Wal-Mart's Costs Connected To Mexican Bribery Case Reach $400M

by Mark Friedman  on Monday, Dec. 9, 2013 12:00 am  

Allegations that Wal-Mart’s Mexican division paid brides are at the center of lawsuits that are making their way through the courts.

Wal-Mart Stores Inc. has projected it will have spent more than $400 million by the end of its fiscal year in January for investigations and global compliance programs that stemmed from a Mexican bribery scandal.

By the time the lawsuits by angry shareholders and investigations by the Department of Justice and the Securities & Exchange Commission are over, the Bentonville retailer could have spent hundreds of millions more.

Currently, the lawsuits are slowly making their way through the courts.

The California State Teachers’ Retirement System and two other pension funds have been named as lead plaintiffs in a 2012 lawsuit against Wal-Mart and its directors for alleged violations of the Foreign Corrupt Practices Act.

A question about which documents could be released to shareholders is on appeal at the Delaware Supreme Court.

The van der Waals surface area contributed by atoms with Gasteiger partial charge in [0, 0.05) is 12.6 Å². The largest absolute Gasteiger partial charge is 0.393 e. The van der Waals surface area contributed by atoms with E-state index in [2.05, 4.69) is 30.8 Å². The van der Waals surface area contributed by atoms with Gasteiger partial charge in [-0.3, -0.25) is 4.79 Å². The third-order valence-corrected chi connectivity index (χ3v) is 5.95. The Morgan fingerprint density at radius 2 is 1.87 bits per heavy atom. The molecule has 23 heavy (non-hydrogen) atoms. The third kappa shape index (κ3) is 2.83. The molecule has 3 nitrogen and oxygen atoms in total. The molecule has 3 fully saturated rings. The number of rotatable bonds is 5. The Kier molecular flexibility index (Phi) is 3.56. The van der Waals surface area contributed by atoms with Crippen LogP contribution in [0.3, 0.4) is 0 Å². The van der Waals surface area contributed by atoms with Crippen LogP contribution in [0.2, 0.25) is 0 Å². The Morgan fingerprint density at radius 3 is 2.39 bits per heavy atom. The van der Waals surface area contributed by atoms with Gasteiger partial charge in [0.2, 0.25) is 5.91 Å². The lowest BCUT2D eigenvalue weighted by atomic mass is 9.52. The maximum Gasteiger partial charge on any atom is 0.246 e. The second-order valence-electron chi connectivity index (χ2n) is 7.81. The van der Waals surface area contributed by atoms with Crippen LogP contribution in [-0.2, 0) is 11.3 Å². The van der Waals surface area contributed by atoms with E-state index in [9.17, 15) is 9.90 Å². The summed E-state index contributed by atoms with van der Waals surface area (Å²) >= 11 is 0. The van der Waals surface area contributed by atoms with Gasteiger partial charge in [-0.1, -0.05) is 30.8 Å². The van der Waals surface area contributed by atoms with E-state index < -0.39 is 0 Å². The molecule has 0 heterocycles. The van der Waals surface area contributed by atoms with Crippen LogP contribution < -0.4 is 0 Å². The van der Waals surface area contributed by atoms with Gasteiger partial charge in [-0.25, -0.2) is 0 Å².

Attorney John Emerson of Houston is watching that case closely. Emerson is one of several attorneys who sued Wal-Mart and members of its board of directors in U.S. District Court in Texarkana in 2012. But that case was stayed pending the outcome of the Delaware case, which hasn’t seen much progress.

“Here we are more than a year later, and [the Delaware case] is no more advanced than we are,” Emerson told Arkansas Business last week.

He has appealed the motion to stay and a ruling isn’t expected from the U.S. Court of Appeals for the 8th Circuit until the spring.

Meanwhile, Wal-Mart is concerned about an investigation by the DOJ and SEC over alleged violations in connection with the FCPA. If the DOJ and SEC decide to bring charges, Wal-Mart could face criminal convictions or fines, according to the company’s SEC filings.

Since 2007, companies that have violated the FCPA have paid millions of dollars in fines.

In 2010, 23 companies paid a total of $1.8 billion in fines to the DOJ and SEC for FCPA violations, according to a 2012 report titled “Double Trouble: Collateral Shareholder Litigation Following Foreign Corrupt Practices Act Investigations,” by Amy Westbrook, a professor of law at Washburn University School of Law in Topeka, Kan. In 2011, 16 companies paid more than $508 million in fines, the report said. But in 2012, only eight companies agreed to pay more than $152 million in penalties, according to news releases from the DOJ.

Wal-Mart doesn’t have a timetable for when its investigation will end, company spokesman Randy Hargrove said last week.

 

 

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